The proposal discussed in this paper aims at reducing the denial rate, which would be helpful to both patients and healthcare institutions. Essentially, there are several social groups, which report higher rates of insurance claim denial, and, as a result, such individuals may be refused quality treatment moving forward. Kattari et al. (2020) conducted relevant research and concluded that transgender and non-binary people are more likely to have their insurance claim rejected. Consequently, they are often denied transgender-specific procedures, and this tendency contradicts the essential values of inclusiveness and equality. Moreover, despite The Affordable Care Act guidelines, Mackay et al. (2017) report that the insurance denial rate is considerable among cancer patients. They suggest that this situation impedes the development of cancer research and proves to be inconsistent with the federal government initiative. If an insurance claim result algorithm is devised and implemented, it will contribute to the denial rate decrease and provide vulnerable social groups with required medical services.

The development of the database and the algorithm would require significant interprofessional communication. First, the effort must be made by the healthcare professional groups. Their combined experience will provide an objective insight into the program’s efficiency to be beneficial to all parties involved. Additionally, such project will require that experts in informational technologies and data analysis take part in it. While the proposal aims at improving the quality of health services, such specialists have experience in organizing similar networks in other spheres, which is why their contribution will be as essential as healthcare professionals’ will.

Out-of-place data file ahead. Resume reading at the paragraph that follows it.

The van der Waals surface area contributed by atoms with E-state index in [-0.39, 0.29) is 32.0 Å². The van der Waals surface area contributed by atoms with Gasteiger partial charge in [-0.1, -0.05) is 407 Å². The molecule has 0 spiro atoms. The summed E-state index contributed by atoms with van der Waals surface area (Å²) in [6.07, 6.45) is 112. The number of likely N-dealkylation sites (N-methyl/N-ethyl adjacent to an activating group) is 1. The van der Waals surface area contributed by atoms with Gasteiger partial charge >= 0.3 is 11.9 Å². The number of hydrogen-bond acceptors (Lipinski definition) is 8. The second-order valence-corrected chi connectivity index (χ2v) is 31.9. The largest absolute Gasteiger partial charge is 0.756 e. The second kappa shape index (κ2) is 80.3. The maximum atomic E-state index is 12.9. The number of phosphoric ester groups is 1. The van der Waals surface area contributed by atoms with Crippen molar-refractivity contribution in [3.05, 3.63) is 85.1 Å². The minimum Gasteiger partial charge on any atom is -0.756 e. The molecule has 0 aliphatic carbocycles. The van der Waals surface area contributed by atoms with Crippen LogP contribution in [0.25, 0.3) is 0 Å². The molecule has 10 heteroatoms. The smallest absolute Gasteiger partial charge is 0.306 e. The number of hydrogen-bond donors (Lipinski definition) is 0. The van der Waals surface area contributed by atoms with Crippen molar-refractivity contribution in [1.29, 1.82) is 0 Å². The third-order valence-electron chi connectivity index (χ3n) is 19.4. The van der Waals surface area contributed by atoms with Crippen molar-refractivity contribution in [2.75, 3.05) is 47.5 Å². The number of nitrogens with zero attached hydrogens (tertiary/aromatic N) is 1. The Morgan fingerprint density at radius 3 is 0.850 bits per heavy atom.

As for the program’s funding, there are several sources that can be utilized. The best way of doing so will be through collaboration with other healthcare institutions as this project aims at improving the sphere in general, and broader cooperation will make it more efficient. In addition, the program will tackle the general issue that the nation faces, which is why it can cause the situation when governmental funds might be allocated to it in case a corresponding request is made. Accordingly, the project’s results will be evaluated in terms of its financial outcome since its primary purpose is to reduce health services’ revenue losses due to insurance claim denials.

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Overall, the discussed initiative can be easily implemented in a short period, as the system already possesses the required resources. The proposed database will unify the existing data, and the algorithm will translate the individual expertise of each denials prevention coordinator into the domain of computer data analysis. Similar networks are used in a variety of spheres and particular businesses, bringing positive results in terms of improving their financial performance. Undoubtedly, this initiative can become a valuable contribution to the system and prove to be beneficial to both medical practitioners and the public.

References

Kattari, S. H., Bakko, M., Hecht, H. K., & Kinney, M. K. (2020). Intersecting experiences of healthcare denials among transgender and nonbinary patients. American Journal of Preventive Medicine, 58(4), 506-513. Web.

Kovach, J., & Borikar, S. (2018). Enhancing financial performance: An application of lean six sigma to reduce insurance claim denials. Quality Management in Health Care, 27(3), 165-171. Web.

Mackay, C. D., Antonelli, K. R., Bruinooge, S. S., Saint Onge, J. M., & Ellis, S. D. (2017). Insurance denials for cancer clinical trial participation after the Affordable Care Act mandate. Cancer, 123(15), 2893-2900. Web.

Matson, A. P.., Earp, B. E., Benavent, K. A., Geresy, K., Collins, J. E., & Blazar, P. E. (2020). Predictors of insurance claim rejection in hand and upper extremity surgery. Journal of the American Academy of Orthopaedic Surgeons, 28(15), e662-e669. Web.

Reiner, G. (2018). Success in proactive denials management and prevention: Tackling the causes of claim denials from the front end can help healthcare organizations reduce denials and increase the success rate of claims appeals. Healthcare Financial Management, 72(9), 52-58.